Dubbed the “Cradle of Liberty,” Faneuil Hall’s colonial brick edifice and white-washed window frames incorporate Freedom in many forms. What was constructed in 1742 as an open forum and meeting hall, and thrived as a center of discourse and debate, is now the city’s most celebrated hub of commerce, arts and culture. Like the Old South Meeting House, Faneuil Hall was once the setting for colonial protestations that ignited the American Revolution. Its speakers have ranged from Samuel Adams to current Massachusetts Senator Edward M. Kennedy. Today, Faneuil Hall also houses a military museum. 

Bunker Hill Monument & Museum
Breed’s Hill, Charlestown, 617-424-5641 
This 221-foot granite obelisk marks the Boston skyline with patriotic prominence (and its likeness now caps-off the soon-to-be-finished Leonard P. Zakim Bunker Hill Bridge). 
It commemorates the first major battle of the Revolutionary War, the 1775 Battle of Bunker Hill (which actually took place on Breed’s Hill), in which a small but determined army of colonists inflicted devastating losses on the British forces. William Prescott’s order “Don’t fire until you see the whites of their eyes!” came to represent the ideals of efficiency and resolve that the U.S. military still aspires to today.

GLORY DAYS—The U.S.S. Constitution, affectionately known as “Old Ironsides,” is an enduring symbol of America’s patriotic past.
U.S.S. Constitution
Charlestown Navy Yard, 617-242-5670 
“Huzzah! Her sides are made of iron!” shouted out a crew of 
U.S. seamen in the Carribean. American military prowess initially earned its reputation in part because of “Old Ironsides,” the nickname ascribed to the U.S.S. Constitution after she withstood cannonball fire from HMS Guerriere during the War of 1812. Apparently, the giant balls simply bounced off her hull, inspiring Oliver Wendell Holmes, Sr.’s poem “Old Ironsides,” which he penned in an attempt to save the ship from the scrap heap. She was nearly scrapped again in the mid 20th century, but was again spared by a rise in patriotism. The Constitution is the oldest commissioned warship in the world and remains a national symbol of military resilience.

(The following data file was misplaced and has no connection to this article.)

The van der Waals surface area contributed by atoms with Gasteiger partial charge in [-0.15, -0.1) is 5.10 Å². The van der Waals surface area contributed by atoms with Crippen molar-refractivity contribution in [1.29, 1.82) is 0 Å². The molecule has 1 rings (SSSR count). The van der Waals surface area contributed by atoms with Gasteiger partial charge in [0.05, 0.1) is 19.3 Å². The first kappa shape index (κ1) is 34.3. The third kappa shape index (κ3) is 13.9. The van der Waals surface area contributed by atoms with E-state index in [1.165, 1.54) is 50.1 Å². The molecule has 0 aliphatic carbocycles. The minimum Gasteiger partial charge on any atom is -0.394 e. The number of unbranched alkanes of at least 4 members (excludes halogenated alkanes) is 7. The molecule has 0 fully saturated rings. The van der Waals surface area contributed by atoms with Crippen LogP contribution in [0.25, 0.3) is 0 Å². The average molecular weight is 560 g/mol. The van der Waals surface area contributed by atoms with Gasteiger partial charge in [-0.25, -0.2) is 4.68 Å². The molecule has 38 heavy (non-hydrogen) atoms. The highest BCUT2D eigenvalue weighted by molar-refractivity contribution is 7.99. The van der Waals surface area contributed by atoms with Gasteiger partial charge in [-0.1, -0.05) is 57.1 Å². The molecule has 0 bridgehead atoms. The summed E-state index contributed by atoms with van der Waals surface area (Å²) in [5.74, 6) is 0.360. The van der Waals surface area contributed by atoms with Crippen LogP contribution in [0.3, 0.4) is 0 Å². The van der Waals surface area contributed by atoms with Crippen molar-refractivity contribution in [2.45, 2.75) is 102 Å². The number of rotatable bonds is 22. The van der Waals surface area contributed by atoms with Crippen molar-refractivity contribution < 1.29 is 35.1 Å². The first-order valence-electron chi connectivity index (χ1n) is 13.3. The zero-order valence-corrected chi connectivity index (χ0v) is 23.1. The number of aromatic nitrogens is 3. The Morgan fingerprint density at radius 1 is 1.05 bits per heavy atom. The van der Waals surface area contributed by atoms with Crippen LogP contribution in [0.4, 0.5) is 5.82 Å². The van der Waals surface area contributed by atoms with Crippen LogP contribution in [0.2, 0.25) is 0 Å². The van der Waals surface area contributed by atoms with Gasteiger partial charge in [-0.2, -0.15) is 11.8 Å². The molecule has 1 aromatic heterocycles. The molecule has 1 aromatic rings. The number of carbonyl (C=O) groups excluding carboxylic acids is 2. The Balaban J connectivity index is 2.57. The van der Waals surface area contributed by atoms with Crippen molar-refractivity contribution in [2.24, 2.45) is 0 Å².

John F. Kennedy Library & Museum Off Morrissey Boulevard, Next to UMass-Boston, 617-929-4523 
Antithetical to most Boston landmarks in its architectural appearance, the John F. Kennedy Library & Museum nevertheless embodies the same patriotic ideals as the sites along the Freedom Trail. Designed by renowned architect I.M. Pei, the Kennedy Library’s expansive, streamlined presence overlooking the shores of Boston Harbor honors the legacy of former President John F. Kennedy, his brother Robert Kennedy and the late Jacqueline Kennedy Onassis. As one of the most popular modern-day U.S. presidents, J.F.K. inspired a new generation of patriots. And the Kennedy Library itself, with dozens of exhibits, videos and political discussion forums, is a living inspiration to continue the pursuits that J.F.K. and others left behind.

Pop Goes the Fourth!
The Hatch Shell, Charles River Esplanade, July 4
The spectacle of fireworks and symphonic thunder that decorate the Esplanade each year could be considered America’s official Fourth of July celebration. The nationally televised event features Keith Lockhart (with special celebrity guests) and the Boston Pops Orchestra’s annual performance of Tchaikovsky’s 1812 Overture, followed by a brilliant fireworks display overhead. It is the annual tribute to the independence that was fought for so vigorously right here in Boston 225 years ago.